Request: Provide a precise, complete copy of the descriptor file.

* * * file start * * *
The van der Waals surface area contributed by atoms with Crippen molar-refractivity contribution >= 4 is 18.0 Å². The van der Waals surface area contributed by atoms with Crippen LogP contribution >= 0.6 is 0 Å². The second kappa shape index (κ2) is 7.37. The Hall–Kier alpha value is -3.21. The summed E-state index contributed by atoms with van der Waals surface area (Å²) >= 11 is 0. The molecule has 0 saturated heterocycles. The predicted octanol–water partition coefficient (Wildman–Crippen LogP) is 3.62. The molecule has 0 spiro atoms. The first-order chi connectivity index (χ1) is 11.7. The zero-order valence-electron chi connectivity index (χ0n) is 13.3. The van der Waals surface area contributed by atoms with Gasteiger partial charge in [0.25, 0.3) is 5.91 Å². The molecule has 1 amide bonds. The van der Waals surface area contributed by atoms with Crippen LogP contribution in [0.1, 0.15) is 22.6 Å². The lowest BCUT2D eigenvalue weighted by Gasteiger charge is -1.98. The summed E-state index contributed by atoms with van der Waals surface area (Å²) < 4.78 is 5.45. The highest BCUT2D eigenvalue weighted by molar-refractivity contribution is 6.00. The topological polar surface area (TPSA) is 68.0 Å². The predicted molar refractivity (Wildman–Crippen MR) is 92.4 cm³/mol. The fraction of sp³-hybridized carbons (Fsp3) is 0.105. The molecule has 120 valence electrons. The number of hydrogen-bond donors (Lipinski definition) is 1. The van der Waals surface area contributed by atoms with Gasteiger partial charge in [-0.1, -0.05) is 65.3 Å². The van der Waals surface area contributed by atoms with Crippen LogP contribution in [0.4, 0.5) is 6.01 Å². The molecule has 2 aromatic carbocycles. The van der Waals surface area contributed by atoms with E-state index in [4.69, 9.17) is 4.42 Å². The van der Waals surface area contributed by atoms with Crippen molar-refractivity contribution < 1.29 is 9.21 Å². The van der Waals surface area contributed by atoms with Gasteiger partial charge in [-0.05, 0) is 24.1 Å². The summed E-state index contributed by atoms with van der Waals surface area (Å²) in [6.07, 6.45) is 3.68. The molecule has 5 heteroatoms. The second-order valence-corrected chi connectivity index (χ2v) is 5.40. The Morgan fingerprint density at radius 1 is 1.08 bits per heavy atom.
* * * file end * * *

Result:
The van der Waals surface area contributed by atoms with Crippen molar-refractivity contribution >= 4 is 18.0 Å². The van der Waals surface area contributed by atoms with Crippen LogP contribution >= 0.6 is 0 Å². The second kappa shape index (κ2) is 7.37. The Hall–Kier alpha value is -3.21. The summed E-state index contributed by atoms with van der Waals surface area (Å²) >= 11 is 0. The molecule has 0 saturated heterocycles. The predicted octanol–water partition coefficient (Wildman–Crippen LogP) is 3.62. The molecule has 0 spiro atoms. The first-order chi connectivity index (χ1) is 11.7. The zero-order valence-electron chi connectivity index (χ0n) is 13.3. The van der Waals surface area contributed by atoms with Gasteiger partial charge in [0.25, 0.3) is 5.91 Å². The molecule has 1 amide bonds. The van der Waals surface area contributed by atoms with Crippen LogP contribution in [0.1, 0.15) is 22.6 Å². The lowest BCUT2D eigenvalue weighted by Gasteiger charge is -1.98. The summed E-state index contributed by atoms with van der Waals surface area (Å²) < 4.78 is 5.45. The highest BCUT2D eigenvalue weighted by molar-refractivity contribution is 6.00. The topological polar surface area (TPSA) is 68.0 Å². The predicted molar refractivity (Wildman–Crippen MR) is 92.4 cm³/mol. The fraction of sp³-hybridized carbons (Fsp3) is 0.105. The molecule has 120 valence electrons. The number of hydrogen-bond donors (Lipinski definition) is 1. The van der Waals surface area contributed by atoms with Gasteiger partial charge in [-0.1, -0.05) is 65.3 Å². The van der Waals surface area contributed by atoms with Crippen LogP contribution in [0.4, 0.5) is 6.01 Å². The molecule has 2 aromatic carbocycles. The van der Waals surface area contributed by atoms with E-state index in [4.69, 9.17) is 4.42 Å². The van der Waals surface area contributed by atoms with Crippen molar-refractivity contribution < 1.29 is 9.21 Å². The van der Waals surface area contributed by atoms with Gasteiger partial charge in [-0.05, 0) is 24.1 Å². The summed E-state index contributed by atoms with van der Waals surface area (Å²) in [6.07, 6.45) is 3.68. The molecule has 5 heteroatoms. The second-order valence-corrected chi connectivity index (χ2v) is 5.40. The Morgan fingerprint density at radius 1 is 1.08 bits per heavy atom.